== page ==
In summary, buffer layers are added to an EPIR device to create a buffered-EPIR device. Referring to FIG. 1 a, a bottom conductive electrode layer 12 is used as the bottom electrode layer on substrate 11. A thin top switchable function film, or layer, 14 partially covers the bottom conductive electrode layer 12. A bottom electrode contact pad 19 is connected to the bottom conductive electrode layer 12. The top switchable function layer 14 is covered with a top buffer layer 15. The top switchable function layer 14 and top buffer layer 15 form a multi-layer structure 50. A top electrode contact pad 16 is fabricated on top of the top buffer layer 15. Electrode contact pads 16 and 19 are connected to wires 17 and 18, respectively. The conductive electrode layer 12 and the top electrode contact pad 16 may be crystalline or polycrystalline conducting oxide or metallic layers.

Referring to FIG. 1 b, the individual components and their arrangements in the buffered-EPIR device with two buffer layers are the same as in FIG. 1 a, except that there is an additional thin bottom buffer layer 13. The thin bottom buffer layer 13, together with the switchable function layer 14 and the top buffer layer 15, form a multi-layer structure 60.

The buffered-EPIR device of FIG. 1 a can also be an inverted structure where the buffer layer is deposited on the bottom electrode, and the top electrode contact is made to the switchable function layer. Multiple buffer layers can be substituted for any of the single buffer layers in FIGS. 1 a and 1 b. Multiple switchable function layers with or without buffer layers in between can be substituted for single layers in FIG. 1 a and 1 b.

The preferred embodiment of the present invention consists of two conductive film layers as top-electrode and bottom electrode. Material of the conductive layer can be metal, alloy, conductive oxide, or other conductive materials, or their combination, e.g., Pt, RuO2, SrRuO3, IrO2, YBa2Cu3O7-x (YBCO), La1-xSrxCoO3 (LSCO), SiC, carbon-tube, or their combinations. The bottom conductive electrode layer 12 is deposited on an atomically ordered or polycrystalline substrate 11, e.g., LaAlO3 (LAO), SrTiO3 (STO), MgO, Si, GaAs, TiN, etc., with or without the pre-existence of circuits on the substrate. The bottom electrode contact pad 19 and top electrode contact pad 16 may be made of metal, conductive compounds and their combination, such as Ag, Au, Pt, Al, C, or other metal or alloy or a conducting oxide, and may be deposited by any variety of techniques onto the bottom conductive electrode layer 12 and top buffer layer 15, as well as the top switchable function layer 14, depending on device design.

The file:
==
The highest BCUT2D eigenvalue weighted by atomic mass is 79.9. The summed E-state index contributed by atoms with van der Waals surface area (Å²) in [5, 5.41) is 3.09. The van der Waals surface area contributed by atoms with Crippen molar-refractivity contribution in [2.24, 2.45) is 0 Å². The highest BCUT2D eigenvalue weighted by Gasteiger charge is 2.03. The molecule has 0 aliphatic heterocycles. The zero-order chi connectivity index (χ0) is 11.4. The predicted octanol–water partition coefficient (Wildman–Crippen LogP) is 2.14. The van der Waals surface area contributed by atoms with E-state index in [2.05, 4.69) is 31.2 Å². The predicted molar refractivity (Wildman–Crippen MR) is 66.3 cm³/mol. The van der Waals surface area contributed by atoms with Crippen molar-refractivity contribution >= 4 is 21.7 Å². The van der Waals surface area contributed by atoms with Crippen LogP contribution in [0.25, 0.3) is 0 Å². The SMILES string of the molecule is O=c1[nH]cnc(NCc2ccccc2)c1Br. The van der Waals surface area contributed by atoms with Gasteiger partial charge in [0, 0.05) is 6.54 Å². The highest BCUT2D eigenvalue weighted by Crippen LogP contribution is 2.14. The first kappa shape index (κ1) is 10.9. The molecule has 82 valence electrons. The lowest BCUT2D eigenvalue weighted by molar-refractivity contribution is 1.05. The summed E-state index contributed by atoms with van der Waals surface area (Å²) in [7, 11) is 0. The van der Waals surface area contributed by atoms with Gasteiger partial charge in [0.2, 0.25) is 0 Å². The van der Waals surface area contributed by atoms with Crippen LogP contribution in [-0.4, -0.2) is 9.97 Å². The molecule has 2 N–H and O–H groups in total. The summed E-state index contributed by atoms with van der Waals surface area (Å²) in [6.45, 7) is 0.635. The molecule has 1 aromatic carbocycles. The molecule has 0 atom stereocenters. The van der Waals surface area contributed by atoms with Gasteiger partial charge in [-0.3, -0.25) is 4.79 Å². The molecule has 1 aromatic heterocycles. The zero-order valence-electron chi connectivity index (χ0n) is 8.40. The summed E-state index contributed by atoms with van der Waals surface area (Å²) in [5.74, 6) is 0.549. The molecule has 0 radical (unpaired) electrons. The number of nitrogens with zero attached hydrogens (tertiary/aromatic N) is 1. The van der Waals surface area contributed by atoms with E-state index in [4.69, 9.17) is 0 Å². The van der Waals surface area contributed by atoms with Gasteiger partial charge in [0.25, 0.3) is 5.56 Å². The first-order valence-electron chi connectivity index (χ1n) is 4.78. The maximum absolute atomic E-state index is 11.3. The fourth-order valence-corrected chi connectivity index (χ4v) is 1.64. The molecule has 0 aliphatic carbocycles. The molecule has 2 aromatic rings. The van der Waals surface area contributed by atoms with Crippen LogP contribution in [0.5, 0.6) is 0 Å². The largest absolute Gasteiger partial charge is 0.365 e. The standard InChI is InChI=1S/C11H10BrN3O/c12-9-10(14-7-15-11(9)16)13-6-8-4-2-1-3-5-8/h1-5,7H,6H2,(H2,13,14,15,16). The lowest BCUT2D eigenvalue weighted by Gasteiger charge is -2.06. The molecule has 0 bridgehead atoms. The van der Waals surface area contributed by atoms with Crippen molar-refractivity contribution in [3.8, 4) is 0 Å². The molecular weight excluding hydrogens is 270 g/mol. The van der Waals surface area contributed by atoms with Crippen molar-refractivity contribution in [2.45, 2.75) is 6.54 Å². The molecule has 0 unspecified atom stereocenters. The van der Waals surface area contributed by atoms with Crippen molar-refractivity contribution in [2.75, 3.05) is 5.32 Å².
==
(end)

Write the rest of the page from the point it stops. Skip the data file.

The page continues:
The switchable function layer 14 is made of a perovskite-related material, such as colossal magneto-resistance (CMR) materials and their parent Mott insulator materials, High transition Temperature Superconducting (HTSC) material families (such as YBa2Cu3O7-x-based (YBCO) and Bi—Sr—Ca—Cu—O (“BSCCO”)), and the ACu3Ti4O12 family of compounds (where A is a trivalent and/or rare earth ion) with thickness in the range from about one nanometer to about several micrometers. For example, CMR materials including the manganese perovskites and the cobalt perovskites described as ReBMnO3 and ReBCoO3, where Re is rare-earth ions, B is alkaline ions, and their doped stoichiometric perovskites (such as (La,Pr)(CaPb)MnO3) and non-stoichiometric perovskites (such as LnBa(Co,M)2O5+x, Ln=Eu or Gd, M=Cu,Fe) can be used as the active switchable layer in the buffered EPIR devices. Examples of HTSC materials are YBCO and the Bi2Sr2Ca2Cu3Ox-based (BSCCO) materials as well as other phases of these materials. The examples of the ACu3Ti4O12 compound are CaCu3Ti4O12, YCu3Ti4O12, and GdCu3Ti3FeO12.